This morning brings two GOP defections. We told you earlier this morning about Clay Tippins, a Republican candidate for governor, who had this to say about Plant Vogtle:

"Georgia Power has a cozy relationship with everyone under the Gold Dome. As a result, my opponents have a long record to defend on this issue. I will take the time to ask hard questions and apply my proven management experience to protect the Georgia citizens who pay these bills, while insuring Georgia has the energy required to build the first 21st century state."

And early this morning, the following arrived from the campaign of state Sen. Michael Williams, R-Cumming, another GOP candidate for governor:

"Plant Cronyism has been mismanaged and filled with crony capitalism from the start. GA Power was allowed to pre-bill customers for its construction and now they are again passing on cost ‘overruns’ to its customers.

“Georgia PSC analysts stated that GA Power is over-billing by $3.9 billion. The mismanagement and cost overruns should come from GA Power's massive $5.2 billion profit, not the people of Georgia. We are rewarding failure."


We are sensing a trend: A day after she was denied a chance to speak at a state Public Service Commission meeting on Plant Vogtle's two new nuclear reactors, Democrat Lindy Miller returned to try again on Tuesday. And again she was shot down again by PSC chair Stan Wise, who refused to let her speak -- citing her status as a candidate for a seat on the five-person panel next year. "I care deeply about this, and I'm outraged that they would deny me that opportunity," Miller said. "You cannot silence a voice that's putting citizens before lobbyists." (GB)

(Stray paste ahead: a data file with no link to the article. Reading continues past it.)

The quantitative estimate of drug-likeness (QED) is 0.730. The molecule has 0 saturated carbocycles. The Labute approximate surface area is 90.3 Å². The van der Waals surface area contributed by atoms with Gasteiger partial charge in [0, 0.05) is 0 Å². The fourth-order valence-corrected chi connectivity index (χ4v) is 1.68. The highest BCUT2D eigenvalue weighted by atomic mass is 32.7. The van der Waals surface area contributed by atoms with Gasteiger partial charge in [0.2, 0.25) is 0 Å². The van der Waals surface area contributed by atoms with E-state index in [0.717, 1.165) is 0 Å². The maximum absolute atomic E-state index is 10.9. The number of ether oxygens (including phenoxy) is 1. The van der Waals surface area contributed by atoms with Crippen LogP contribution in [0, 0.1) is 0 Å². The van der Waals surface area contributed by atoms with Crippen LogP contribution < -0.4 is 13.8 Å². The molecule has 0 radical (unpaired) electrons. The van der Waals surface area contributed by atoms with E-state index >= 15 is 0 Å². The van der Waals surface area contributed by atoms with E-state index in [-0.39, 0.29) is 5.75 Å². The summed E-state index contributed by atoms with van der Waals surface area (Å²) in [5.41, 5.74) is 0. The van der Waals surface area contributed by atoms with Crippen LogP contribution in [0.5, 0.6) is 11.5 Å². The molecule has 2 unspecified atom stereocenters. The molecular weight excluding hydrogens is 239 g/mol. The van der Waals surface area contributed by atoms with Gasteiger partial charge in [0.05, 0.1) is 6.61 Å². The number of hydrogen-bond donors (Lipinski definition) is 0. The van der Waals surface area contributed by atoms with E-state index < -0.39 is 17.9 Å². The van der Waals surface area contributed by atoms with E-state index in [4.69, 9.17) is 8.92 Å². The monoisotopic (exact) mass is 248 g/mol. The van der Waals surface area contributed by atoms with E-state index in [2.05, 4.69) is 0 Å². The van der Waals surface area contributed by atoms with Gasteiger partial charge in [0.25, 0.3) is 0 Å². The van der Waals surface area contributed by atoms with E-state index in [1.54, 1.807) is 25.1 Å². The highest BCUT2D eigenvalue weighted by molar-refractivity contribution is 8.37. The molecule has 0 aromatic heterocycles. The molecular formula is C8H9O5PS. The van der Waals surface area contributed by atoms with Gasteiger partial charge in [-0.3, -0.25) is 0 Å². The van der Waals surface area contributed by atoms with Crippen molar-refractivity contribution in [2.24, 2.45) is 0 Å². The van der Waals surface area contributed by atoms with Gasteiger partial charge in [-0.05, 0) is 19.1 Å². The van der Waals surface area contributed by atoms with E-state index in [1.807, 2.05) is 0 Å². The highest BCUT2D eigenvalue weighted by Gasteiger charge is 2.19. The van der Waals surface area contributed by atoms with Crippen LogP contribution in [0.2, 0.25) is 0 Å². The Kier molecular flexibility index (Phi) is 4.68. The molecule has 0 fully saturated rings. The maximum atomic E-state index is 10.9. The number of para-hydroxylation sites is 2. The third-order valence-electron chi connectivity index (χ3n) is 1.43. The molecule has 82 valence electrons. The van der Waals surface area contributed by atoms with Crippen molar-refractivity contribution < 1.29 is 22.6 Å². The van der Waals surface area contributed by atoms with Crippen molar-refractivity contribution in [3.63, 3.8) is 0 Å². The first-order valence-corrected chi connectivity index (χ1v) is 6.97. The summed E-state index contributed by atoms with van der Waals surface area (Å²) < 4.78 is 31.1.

State Rep. Debra Bazemore, D-Riverdale, has filed a bill likely to make her male colleagues in the state Capitol squirm, according to our AJC colleague Mark Niesse. HB 656 would “require that every physician and nurse providing a tampon for use by any female patient under his or her care shall recite and provide certain written information to such female patient regarding the best practices for, and risks associated with, the use of tampons.”


Gov. Nathan Deal said Tuesday that he's optimistic that the close ties he's forged with Atlanta Mayor Kasim Reed will continue with the administration of Keisha Lance Bottoms. “It’s always important that the governor of the state of Georgia and the mayor of our capital city work together," he said. "I look forward to continuing that kind of relationship that I’ve been fortunate enough to have with Mayor Reed.” (GB)


Atlanta Mayor Kasim Reed may be taking up meditation in his waning days in office. Or maybe he's just being cheeky (GB):

Reader Comments ...

About the Author

Jim Galloway is a three-decade veteran of The Atlanta Journal-Constitution who writes the Political Insider blog and column.